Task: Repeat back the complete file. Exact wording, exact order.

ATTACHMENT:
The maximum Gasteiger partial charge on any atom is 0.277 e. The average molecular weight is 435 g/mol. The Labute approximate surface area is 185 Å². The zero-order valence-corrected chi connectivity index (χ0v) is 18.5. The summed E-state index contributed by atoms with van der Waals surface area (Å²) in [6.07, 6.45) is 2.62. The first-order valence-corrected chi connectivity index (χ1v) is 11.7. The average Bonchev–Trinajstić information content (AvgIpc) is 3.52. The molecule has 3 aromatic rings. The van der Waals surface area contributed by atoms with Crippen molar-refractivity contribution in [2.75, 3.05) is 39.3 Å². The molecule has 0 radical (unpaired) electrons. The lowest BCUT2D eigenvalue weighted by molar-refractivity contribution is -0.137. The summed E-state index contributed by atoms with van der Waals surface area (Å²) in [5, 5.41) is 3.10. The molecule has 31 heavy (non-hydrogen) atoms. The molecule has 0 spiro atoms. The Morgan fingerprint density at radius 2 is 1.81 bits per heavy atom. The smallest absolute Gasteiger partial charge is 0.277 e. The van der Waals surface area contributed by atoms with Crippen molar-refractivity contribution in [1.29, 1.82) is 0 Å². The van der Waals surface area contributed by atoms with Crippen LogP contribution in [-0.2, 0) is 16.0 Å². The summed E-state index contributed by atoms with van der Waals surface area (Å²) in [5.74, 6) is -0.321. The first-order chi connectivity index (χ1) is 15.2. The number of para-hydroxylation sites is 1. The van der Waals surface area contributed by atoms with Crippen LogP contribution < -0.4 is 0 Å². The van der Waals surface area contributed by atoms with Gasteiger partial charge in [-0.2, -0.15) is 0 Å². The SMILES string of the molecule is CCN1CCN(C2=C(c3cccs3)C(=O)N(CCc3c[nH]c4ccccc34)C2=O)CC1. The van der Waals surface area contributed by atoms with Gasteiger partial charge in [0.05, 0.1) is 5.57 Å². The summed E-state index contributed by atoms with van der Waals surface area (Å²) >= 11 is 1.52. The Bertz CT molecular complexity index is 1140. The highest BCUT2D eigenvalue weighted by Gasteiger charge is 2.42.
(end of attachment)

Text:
The maximum Gasteiger partial charge on any atom is 0.277 e. The average molecular weight is 435 g/mol. The Labute approximate surface area is 185 Å². The zero-order valence-corrected chi connectivity index (χ0v) is 18.5. The summed E-state index contributed by atoms with van der Waals surface area (Å²) in [6.07, 6.45) is 2.62. The first-order valence-corrected chi connectivity index (χ1v) is 11.7. The average Bonchev–Trinajstić information content (AvgIpc) is 3.52. The molecule has 3 aromatic rings. The van der Waals surface area contributed by atoms with Crippen molar-refractivity contribution in [2.75, 3.05) is 39.3 Å². The molecule has 0 radical (unpaired) electrons. The lowest BCUT2D eigenvalue weighted by molar-refractivity contribution is -0.137. The summed E-state index contributed by atoms with van der Waals surface area (Å²) in [5, 5.41) is 3.10. The molecule has 31 heavy (non-hydrogen) atoms. The molecule has 0 spiro atoms. The Morgan fingerprint density at radius 2 is 1.81 bits per heavy atom. The smallest absolute Gasteiger partial charge is 0.277 e. The van der Waals surface area contributed by atoms with Crippen molar-refractivity contribution in [1.29, 1.82) is 0 Å². The van der Waals surface area contributed by atoms with Crippen LogP contribution in [-0.2, 0) is 16.0 Å². The summed E-state index contributed by atoms with van der Waals surface area (Å²) in [5.74, 6) is -0.321. The first-order chi connectivity index (χ1) is 15.2. The number of para-hydroxylation sites is 1. The van der Waals surface area contributed by atoms with Crippen LogP contribution < -0.4 is 0 Å². The van der Waals surface area contributed by atoms with Gasteiger partial charge in [-0.2, -0.15) is 0 Å². The SMILES string of the molecule is CCN1CCN(C2=C(c3cccs3)C(=O)N(CCc3c[nH]c4ccccc34)C2=O)CC1. The van der Waals surface area contributed by atoms with Gasteiger partial charge in [0.05, 0.1) is 5.57 Å². The summed E-state index contributed by atoms with van der Waals surface area (Å²) >= 11 is 1.52. The Bertz CT molecular complexity index is 1140. The highest BCUT2D eigenvalue weighted by Gasteiger charge is 2.42.